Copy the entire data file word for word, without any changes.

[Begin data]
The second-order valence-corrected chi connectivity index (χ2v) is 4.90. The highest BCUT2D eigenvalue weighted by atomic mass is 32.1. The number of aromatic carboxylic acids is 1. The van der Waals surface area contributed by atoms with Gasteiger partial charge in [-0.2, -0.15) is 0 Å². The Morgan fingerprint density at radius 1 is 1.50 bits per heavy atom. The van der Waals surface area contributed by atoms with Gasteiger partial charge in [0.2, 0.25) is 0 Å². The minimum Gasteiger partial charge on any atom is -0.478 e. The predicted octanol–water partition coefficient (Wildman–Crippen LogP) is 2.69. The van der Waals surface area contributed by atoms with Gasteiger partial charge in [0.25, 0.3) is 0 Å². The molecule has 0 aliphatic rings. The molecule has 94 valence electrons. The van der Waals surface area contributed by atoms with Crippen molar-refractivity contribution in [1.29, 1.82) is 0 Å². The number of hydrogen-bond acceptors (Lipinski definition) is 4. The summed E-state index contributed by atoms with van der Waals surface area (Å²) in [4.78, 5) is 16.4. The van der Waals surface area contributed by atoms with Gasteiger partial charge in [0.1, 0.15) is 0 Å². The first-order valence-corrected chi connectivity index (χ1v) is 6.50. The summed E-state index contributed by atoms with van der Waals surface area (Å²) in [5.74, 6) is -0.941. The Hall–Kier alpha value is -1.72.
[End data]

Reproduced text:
The second-order valence-corrected chi connectivity index (χ2v) is 4.90. The highest BCUT2D eigenvalue weighted by atomic mass is 32.1. The number of aromatic carboxylic acids is 1. The van der Waals surface area contributed by atoms with Gasteiger partial charge in [-0.2, -0.15) is 0 Å². The Morgan fingerprint density at radius 1 is 1.50 bits per heavy atom. The van der Waals surface area contributed by atoms with Gasteiger partial charge in [0.2, 0.25) is 0 Å². The minimum Gasteiger partial charge on any atom is -0.478 e. The predicted octanol–water partition coefficient (Wildman–Crippen LogP) is 2.69. The van der Waals surface area contributed by atoms with Gasteiger partial charge in [0.25, 0.3) is 0 Å². The molecule has 0 aliphatic rings. The molecule has 94 valence electrons. The van der Waals surface area contributed by atoms with Crippen molar-refractivity contribution in [1.29, 1.82) is 0 Å². The number of hydrogen-bond acceptors (Lipinski definition) is 4. The summed E-state index contributed by atoms with van der Waals surface area (Å²) in [4.78, 5) is 16.4. The van der Waals surface area contributed by atoms with Gasteiger partial charge in [0.1, 0.15) is 0 Å². The first-order valence-corrected chi connectivity index (χ1v) is 6.50. The summed E-state index contributed by atoms with van der Waals surface area (Å²) in [5.74, 6) is -0.941. The Hall–Kier alpha value is -1.72.